Forum Letter Replies

March 05, 2015

MOU-AU Scholarship For Students With Clear Passion For An Academic Career

We thank Mr Sum Siew Kee for his views on the new Ministry of Education-Autonomous University (MOE-AU) Scholarship (TODAY Voices Online, 18/2).

The MOE-AU Scholarship is being introduced to give young Singaporeans the opportunity to pursue an academic career at our local Autonomous Universities (AUs). It sponsors recipients for up to four years of undergraduate studies, after which the recipient will apply for a postgraduate scholarship from the AUs as part of the Singapore Academic and Research Talent Scheme.

We agree with Mr Sum that a scholarship like this one is a long-term commitment, and this will be impressed on all prospective applicants from the outset. Our experience in administering scholarships has been that the vast majority of scholarship recipients serve out their commitments to MOE and society honourably.

We would like to add that the MOE-AU scholarship is not the only developmental opportunity available to young Singaporeans. Only those with a clear passion for an academic career, and who will be able to make such a commitment, will be considered. We will only award the scholarship to a very small, carefully selected group.

A distinctive feature of the MOE-AU scholarship will be academic mentorship and developmental opportunities offered by the AUs even during the period of undergraduate study. Each scholarship recipient will be paired with an AU, and assigned an established academic who will provide mentorship on academic, research and career matters. This will help the scholarship recipients better appreciate the rigour of an academic career, and support them in their longer-term development as they prepare for a career in academia.

Through these efforts, we seek to ensure a good fit between the scholarship recipients and the AUs. However, we also understand that such a fit may not always be possible. For scholarship recipients who are eventually found not to be a good fit for an academic career, MOE will work with them to explore alternative careers in the public service after their undergraduate studies on an exceptional basis, taking into consideration the recipient’s suitability and commitment.

More information on the scholarship and the application process can be found at http://moe.gov.sg/education/scholarships/moe-au/. Applications for the scholarship are now open.

Mr John Lim
Director
Higher Education Division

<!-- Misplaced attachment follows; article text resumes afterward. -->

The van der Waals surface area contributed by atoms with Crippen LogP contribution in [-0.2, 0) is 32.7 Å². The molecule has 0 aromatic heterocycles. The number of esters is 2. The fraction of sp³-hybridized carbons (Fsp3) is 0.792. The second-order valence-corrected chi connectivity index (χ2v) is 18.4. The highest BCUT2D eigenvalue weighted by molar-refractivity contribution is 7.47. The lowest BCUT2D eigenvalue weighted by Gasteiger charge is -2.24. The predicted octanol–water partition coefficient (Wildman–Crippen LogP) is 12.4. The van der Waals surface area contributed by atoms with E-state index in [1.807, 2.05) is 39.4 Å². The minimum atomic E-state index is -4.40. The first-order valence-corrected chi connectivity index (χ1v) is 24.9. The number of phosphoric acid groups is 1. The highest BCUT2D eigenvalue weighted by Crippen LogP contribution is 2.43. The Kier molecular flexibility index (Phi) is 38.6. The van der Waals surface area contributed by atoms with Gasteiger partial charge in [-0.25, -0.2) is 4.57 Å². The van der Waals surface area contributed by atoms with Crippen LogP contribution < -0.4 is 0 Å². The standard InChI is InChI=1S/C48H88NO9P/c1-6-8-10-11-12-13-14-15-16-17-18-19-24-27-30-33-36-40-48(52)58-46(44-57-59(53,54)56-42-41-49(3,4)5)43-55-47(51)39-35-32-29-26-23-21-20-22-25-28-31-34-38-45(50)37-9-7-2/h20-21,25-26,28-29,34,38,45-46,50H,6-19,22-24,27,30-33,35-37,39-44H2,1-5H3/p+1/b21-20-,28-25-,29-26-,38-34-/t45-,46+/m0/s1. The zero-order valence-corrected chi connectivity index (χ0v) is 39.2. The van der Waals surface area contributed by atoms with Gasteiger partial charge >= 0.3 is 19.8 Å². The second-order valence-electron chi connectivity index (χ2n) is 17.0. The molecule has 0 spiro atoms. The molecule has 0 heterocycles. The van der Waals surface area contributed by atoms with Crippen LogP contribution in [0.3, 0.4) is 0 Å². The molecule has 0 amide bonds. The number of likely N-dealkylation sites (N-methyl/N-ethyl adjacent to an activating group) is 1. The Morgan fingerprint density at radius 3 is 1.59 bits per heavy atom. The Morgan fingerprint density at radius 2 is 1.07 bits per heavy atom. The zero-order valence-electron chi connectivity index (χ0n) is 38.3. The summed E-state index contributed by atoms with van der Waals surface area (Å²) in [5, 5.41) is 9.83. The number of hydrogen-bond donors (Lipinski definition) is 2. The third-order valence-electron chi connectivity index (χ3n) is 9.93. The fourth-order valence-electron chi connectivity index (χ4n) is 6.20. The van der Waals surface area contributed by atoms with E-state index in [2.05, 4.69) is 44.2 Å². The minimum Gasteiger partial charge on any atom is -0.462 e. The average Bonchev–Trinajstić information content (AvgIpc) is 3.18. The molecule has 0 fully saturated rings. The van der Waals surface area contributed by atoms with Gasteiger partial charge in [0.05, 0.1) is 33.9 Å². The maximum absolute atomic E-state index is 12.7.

Ministry of Education

Research and academic careers being fixed too early (Sum Siew Kee, Today Voices Online, 18/2)

I read with concern about the new Ministry of Education-Autonomous University Scholarship, which is to be offered at the undergraduate level. (“More support for students keen on research and academic career”; Feb 3)

It appears to be a poor strategy for, or band-aid solution to, a bigger problem, even though we lack a scholarship now that compels students to work at a local university after they graduate.

The worry is that we may be putting pressure on more top students to choose a career early in life. Moreover, we are channelling them into increasingly specific careers.

Scholarships used to be given mostly for Civil Service jobs; now, science research bodies have joined in too.

I am all for encouraging more Singaporeans to take up academic jobs here and enliven the academic scene; too many talents are being funnelled into public service and research institutes independent of the universities.

As the case of Dr Eng Kai Er shows, though, we may be fixing their careers too early, based on what little they know after junior college education.

Science and humanities as taught in schools can be very different from how they are taught in universities. Many PhD candidates, let alone pre-university students, are not intimately familiar with their subject of interest.

Unlike the Civil Service, which offers many positions and allows officers to rotate their jobs, smaller organisations such as research institutes and universities offer less room, presumably, to manoeuvre.

While retaining talent in Singapore is a good thing, retaining willing talent is just as important. Otherwise, we may see more Kai Ers in future.